Global government bond prices saw a dramatic fall last week, dividing opinions on where will debt markets be headed next.
The sharp jump in debt yields in tandem was mirrored by a rally in commodity prices, which suggests that investors are becoming less worried about the risks of deflation.
"Deflation fears have abated, which is good, but it has pushed up bond yields. This partly reflects the fall back in the U.S. dollar on the back of rate hike delays, which has allowed commodity prices, notably oil, to rebound," said Shane Oliver, head of Investment Strategy and chief economist at AMP Capital.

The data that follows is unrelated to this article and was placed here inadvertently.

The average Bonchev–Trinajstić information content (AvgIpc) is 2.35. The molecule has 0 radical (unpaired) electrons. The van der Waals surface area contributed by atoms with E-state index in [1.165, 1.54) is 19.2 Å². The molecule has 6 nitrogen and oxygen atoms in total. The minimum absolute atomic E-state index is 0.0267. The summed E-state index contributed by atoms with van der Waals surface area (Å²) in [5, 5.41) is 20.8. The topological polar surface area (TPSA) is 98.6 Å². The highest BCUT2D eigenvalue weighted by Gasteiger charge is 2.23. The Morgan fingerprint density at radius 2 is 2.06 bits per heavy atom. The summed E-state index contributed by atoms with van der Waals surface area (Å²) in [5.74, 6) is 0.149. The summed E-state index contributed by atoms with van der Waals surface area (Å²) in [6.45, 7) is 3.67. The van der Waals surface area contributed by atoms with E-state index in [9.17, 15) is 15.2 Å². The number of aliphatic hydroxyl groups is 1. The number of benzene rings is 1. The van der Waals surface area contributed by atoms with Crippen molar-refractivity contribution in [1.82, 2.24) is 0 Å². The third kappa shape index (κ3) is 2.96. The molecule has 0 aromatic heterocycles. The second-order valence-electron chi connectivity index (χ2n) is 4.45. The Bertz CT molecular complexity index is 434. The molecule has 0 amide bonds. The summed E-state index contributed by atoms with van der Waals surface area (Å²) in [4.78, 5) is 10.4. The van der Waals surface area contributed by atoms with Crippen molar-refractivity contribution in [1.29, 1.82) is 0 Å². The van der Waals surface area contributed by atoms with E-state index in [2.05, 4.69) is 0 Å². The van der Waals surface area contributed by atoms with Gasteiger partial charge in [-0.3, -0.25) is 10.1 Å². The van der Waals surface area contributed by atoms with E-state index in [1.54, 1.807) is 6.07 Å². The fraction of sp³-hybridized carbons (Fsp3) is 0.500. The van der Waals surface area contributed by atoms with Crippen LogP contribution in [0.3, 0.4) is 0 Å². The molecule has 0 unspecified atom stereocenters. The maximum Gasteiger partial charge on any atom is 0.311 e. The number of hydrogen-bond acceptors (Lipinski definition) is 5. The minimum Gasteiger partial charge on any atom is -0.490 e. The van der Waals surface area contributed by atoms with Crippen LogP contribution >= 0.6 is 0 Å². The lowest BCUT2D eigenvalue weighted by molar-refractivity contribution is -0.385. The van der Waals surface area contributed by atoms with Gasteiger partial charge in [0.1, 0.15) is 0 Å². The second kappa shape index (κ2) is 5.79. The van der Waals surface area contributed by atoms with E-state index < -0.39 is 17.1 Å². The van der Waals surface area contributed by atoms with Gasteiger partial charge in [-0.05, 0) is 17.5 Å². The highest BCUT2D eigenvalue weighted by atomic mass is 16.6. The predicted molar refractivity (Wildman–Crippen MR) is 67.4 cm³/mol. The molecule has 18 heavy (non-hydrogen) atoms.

"Hence, the fear of deflation driven by an acute oil price collapse receded, allowing bond yields to move higher," he added.
Some analysts expect bond prices, particularly in Europe, to normalize soon.
"Following the U.K. election, the relative risk investors saw in European bonds came back and as the situation in Greece develops, risks will hopefully unwind and as we move into a certain environment, we can expect bond markets to continue to normalize," Thomas Buckingham, portfolio manager of the European Equity Group at JP Morgan Asset Management, told CNBC on Monday.
Others suggest this could finally be the start of the great rotation out of bonds and into the stock markets.
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